Originally Posted by CraigNZ
The reason I am asking about the output level of the AVM60 is because I am currently 'matching' the output of the AVM60 to the input of my amplifier in order to achieve maximum dynamic range in the signal chain. The specifications say the maximum output of the AVM60 out of the RCA connectors is 4.2 Vrms. The input sensitivity of the amplifier is 0.9 Vrms. Using an online calculator it shows I need to insert a 16 dB attenuator at the input of the amplifier to match the two components. What this means then is the maximum output of the AVM60 cannot overload the input to the amplifier. It also means the noise added to the signal when traveling over the interconnect cable between the two components is also reduced by 16 dB resulting in a quieter signal.
But the effect of this is now the audio level coming out of the speakers is also reduced by 16 dB for a given volume setting on the AVM60. So when previously listening to music or a movie at -20 dB on the AVM60 remote, I now have to change that to -4 dB to bring the volume back up to what I am used to listening to. Which means not a lot of room left to increase the volume. Then I discovered I could get an extra 10 dB from the AVM60, but is it clipping the output of the AVM60 when I do this?
Where this is important is in the dynamics of the source signal. I would not listen to music or a movie at full volume, it would be way too loud. But in the music or in the movie audio track there are dynamics which can momentarily produce a spike of 20 dB or so, for example a rim shot on a snare drum or a gun shot. Assuming the source signal is PCM then the source material will accurately reproduce the recording (assuming of course the microphone and mixing stage did not clip the spike). And assuming the AVM60 (with ARC correction turned off) correctly reproduces the spike then a large signal (> 4 Vrms) could come out of the AVM60. If that were input to the amplifier with no attenuation, the spike would clip and sound distorted coming out of the speakers. This is why it is important to match the preamp to the amp, which is done all the time in professional setups. This all assumes the slewing rate of the amplifier can match the AVM60 slew rate.
So back to my question, if a spike in the source jumps the signal to 0 dBFS, what is the output level from the RCA connector if the volume level is set to +10? If it is 4.3 Vrms then it means no clipping on the output and I then have an extra 10 dB to work with out of the speakers.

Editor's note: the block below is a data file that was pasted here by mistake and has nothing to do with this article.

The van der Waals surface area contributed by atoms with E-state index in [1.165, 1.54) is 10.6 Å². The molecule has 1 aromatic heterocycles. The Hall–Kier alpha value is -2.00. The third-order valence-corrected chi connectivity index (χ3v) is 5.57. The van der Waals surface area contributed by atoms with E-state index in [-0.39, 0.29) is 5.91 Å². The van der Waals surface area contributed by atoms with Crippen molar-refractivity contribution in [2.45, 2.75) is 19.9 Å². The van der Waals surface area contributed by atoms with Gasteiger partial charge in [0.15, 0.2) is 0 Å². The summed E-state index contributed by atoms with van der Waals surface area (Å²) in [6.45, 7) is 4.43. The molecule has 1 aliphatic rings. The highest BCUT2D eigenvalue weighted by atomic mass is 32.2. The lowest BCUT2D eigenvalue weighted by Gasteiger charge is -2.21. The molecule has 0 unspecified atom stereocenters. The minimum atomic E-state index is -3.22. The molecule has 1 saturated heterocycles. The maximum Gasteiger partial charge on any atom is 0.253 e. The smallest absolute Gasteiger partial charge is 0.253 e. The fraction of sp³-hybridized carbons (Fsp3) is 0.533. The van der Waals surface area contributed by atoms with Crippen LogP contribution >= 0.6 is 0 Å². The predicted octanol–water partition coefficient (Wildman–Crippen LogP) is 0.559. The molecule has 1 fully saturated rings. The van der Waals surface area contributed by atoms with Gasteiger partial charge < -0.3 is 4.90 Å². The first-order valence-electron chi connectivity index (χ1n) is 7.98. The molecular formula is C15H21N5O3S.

Referring to my earlier posting above, I decided to get an oscilloscope and make the measurements myself. The scope hass two channels so I put CH1 on the output of the Right Channel RCA connector and CH2 on the output of the Left Channel RCA connector. I then used REW on my PC to create a 1 kHz sine wave signal at -0.1 dBFS level. The signal was passed over an HDMI cable to the input of the AVM60. With room correction turned off and the volume control set to 0 dB I measured the voltage as 2.96 Vrms on CH1 and 3.06 Vrms on CH2. This is interesting because an earlier post on this forum stated the output of the RCA connectors was max 4.2 Vrms. But, if I measured 3.0 Vrms (average of both channels) then the "Peak" voltage is 4.3 V. So I am thinking the value given on the post should have been "Peak" voltage, not "Vrms". This then matches what I measured on my system.
Next, given the maximum signal input to the AVM60 (0 dBFS) what happens to the output of the RCA signal if I now increase the volume on the AVM60 from 0 dB to +10 dB. Well, it clips .. no surprise there. In fact, any positive volume level results in a clipped signal going to the amplifier. So as long as your input signal is less than -10 dBFS then you can push the volume on the AVM60 past 0 dB. Not being able to determine this while watching a movie or listening to music I would recommend not to raise the volume of the AVM60 above 0 dB. This can be done in the AVM60 setup screen (General settings).
It is also interesting that to bring the output of the AVM60 at maximum volume (3.0 Vrms) down to the input of my amplifier (0.9 Vrms) that I need an attenuation of 10 dB at the amplifier. If I do this then I accomplish two things: a) there is no way the AVM60 output can then overdrive the input of the amplifier, meaning no clipping of the audio to the speakers, and b) I reduce the noise added to the signal from the AVM60 to the amplifier by 10 dB, which provides a much cleaner signal.
Also, there is a lot of articles on the Net about whether the signal from the preamp should be attenuated to match the amplifier input. The general consensus is to set the output of the preamplifier at 10 dB above the input sensitivity of the amplifier, referred to as "10 dB overlap". This "overlap" is a compromise between high signal-to-noise at low listening levels and low distortion at high listening levels. This appears to be what Anthem did with the AVM60. But what is missing in the decision is "transients", e.g., a gun shot when watching a movie, or a cymbal crash when listening to a orchestra. If the transient exceeds the overlap boundary then it will clip and you will get distortion. To me, the best dynamic range is achieved when the "overlap" is set to 0, meaning the output of the preamp is attenuated to match the input sensitivity of the amplifier.